Six years into a deep recession, and across Ireland - towns and communities are struggling and unemployment remains stubbornly high. While it seems that much of our economic situation is beyond our control, every individual, business and community in Ireland has the power to make a difference to the wider economy. In December 2012, RTÉ Local Heroes, in association with MACE, invited applications from individuals or groups around the country who were doing something visionary to create jobs in their local communities.
Last year the town of Drogheda was transformed with the support and entrepreneurial spirit of the local community which saw hundreds of jobs created. This year Local Heroes will feature the stories of six inspirational Irish towns who are fighting back against the recession. For the last five months, presenter Joe Duffy has followed the progress of six of those projects. Travelling the length and breadth of the country Joe visits the towns of Wexford, Killaloe/Ballina, Boyle, Ballyshannon, Carrick-On-Suir and an initiative in the heart of Dublin City as groups and individuals come together, under the local heroes banner, to do their bit to boost their local economy and keep their town on the map.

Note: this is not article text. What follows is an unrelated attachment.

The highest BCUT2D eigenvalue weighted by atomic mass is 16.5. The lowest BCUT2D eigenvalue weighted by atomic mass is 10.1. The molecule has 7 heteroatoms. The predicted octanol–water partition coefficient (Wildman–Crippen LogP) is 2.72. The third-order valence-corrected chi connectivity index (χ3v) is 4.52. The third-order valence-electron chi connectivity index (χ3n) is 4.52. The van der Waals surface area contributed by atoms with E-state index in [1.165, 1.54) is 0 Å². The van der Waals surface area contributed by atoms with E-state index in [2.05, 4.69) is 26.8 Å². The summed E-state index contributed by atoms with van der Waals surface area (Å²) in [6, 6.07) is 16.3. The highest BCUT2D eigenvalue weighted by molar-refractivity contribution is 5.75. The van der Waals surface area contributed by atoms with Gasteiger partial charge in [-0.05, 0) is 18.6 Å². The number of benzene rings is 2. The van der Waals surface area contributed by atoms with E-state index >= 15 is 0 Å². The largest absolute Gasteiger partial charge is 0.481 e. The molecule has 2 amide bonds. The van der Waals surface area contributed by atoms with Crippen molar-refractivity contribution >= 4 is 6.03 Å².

In each town, the local heroes come up with a unique idea and set themselves a strict deadline to launch their initiative. Any success could help to sustain, or even in time create, jobs in each of these communities. The series follows these six projects over a three month period, to see if they really can make a difference.
Alex Banahan, Sales Director for MACE Ireland said: "As a local retailer operating in towns and communities across Ireland, MACE is very proud to be supporting a cause close to our own heart – local enterprise and employment. Our retailers are independent operators and like the Local Heroes highlighted in this series, are working hard to create sustainable and thriving communities. We congratulate those individuals and groups who are passionate about making a positive contribution to the places they live and work," he said.
Programme 1: Wednesday 8th May 2013
Killaloe/ Ballina Love Weekends